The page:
Vatican City (AsiaNews) In their theological dialogue, in their daily contacts and every time they work together, Christians and Jews should offer a clear witness for the sanctity of life, the rights of the family and all that is needed to build a world of justice, reconciliation and peace for future generations.
Such are the hopes Pope Benedict XVI expressed in a message he sent to Card Walter Kasper, chairman of the Commission for Religious Relations with the Jews, on the 40th anniversary of the promulgation of the conciliar declaration Nostra Aetate.
Reiterating what he said at the beginning of his pontificate, which he confirmed when he visited Cologne's synagogue, Benedict XVI reaffirmed his commitment to follow in the footsteps of his predecessor John Paul II and continue enriching the dialogue between Catholics and Jews.
Benedict XVI writes in his message (in English) that 40 years have passed since Paul VI promulgated Nostra Aetate on the relations between the Church and non Christian religions, 40 years "which opened up a new era of relations with the Jewish People and offered the basis for a sincere theological dialogue."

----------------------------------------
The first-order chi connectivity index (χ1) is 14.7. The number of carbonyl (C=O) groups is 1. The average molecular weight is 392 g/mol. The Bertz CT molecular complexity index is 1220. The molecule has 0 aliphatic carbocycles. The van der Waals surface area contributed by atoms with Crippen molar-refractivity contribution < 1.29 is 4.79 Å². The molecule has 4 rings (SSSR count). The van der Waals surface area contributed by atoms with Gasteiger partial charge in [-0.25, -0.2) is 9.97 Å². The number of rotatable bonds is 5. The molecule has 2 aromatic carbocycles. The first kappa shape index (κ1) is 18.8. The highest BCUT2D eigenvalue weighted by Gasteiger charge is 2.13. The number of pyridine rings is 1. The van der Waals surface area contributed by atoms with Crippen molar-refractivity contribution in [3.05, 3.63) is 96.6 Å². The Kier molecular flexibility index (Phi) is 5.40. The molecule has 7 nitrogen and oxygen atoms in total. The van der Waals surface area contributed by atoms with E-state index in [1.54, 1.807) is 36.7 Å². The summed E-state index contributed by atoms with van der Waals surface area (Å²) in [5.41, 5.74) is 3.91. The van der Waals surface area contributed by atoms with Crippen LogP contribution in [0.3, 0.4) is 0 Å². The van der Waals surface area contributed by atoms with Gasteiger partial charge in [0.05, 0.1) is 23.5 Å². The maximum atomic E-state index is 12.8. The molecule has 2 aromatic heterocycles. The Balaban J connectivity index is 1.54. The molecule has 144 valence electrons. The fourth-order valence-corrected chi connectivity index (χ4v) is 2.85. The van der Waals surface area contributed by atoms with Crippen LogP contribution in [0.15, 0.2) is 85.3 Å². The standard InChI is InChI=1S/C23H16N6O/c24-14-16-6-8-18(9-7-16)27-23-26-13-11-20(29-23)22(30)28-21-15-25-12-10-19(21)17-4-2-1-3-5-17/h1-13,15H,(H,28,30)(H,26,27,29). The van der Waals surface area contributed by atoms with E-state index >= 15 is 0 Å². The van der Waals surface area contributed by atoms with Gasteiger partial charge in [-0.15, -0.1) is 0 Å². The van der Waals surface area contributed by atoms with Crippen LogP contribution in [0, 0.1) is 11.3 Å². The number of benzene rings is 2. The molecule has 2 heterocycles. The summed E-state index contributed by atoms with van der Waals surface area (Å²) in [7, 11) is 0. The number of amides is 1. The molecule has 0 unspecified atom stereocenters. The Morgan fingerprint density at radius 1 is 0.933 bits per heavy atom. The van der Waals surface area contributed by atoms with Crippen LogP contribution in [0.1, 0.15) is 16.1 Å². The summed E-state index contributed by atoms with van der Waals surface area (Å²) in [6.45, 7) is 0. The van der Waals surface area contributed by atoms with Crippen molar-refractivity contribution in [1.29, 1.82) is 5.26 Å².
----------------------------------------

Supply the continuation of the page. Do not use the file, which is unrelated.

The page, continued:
"This anniversary," he noted, "gives us abundant reason to express gratitude to Almighty God for the witness of all those who, despite a complex and often painful history, and especially after the tragic experience of the Shoah, which was inspired by a neo-pagan racist ideology, worked courageously to foster reconciliation and improved understanding between Christians and Jews".
"In laying the foundations for a renewed relationship between the Jewish People and the Church," he went on to say, "Nostra Aetate stressed the need to overcome past prejudices, misunderstandings, indifference, and the language of contempt and hostility."
The Declaration, in the Pontiff's words, "has been the occasion of greater mutual understanding and respect, cooperation and, often, friendship between Catholics and Jews. It has also challenged them to recognize their shared spiritual roots and to appreciate their rich heritage of faith in the One God".
Looking back over four decades of "fruitful contacts between the Church and the Jewish People, we need to renew our commitment to the work that yet remains to be done.
Finally, "[a]s we look to the future, I express my hope that both in theological dialogue and in everyday contacts and collaboration, Christians and Jews will offer an ever more compelling shared witness to the One God and his commandments". (FP)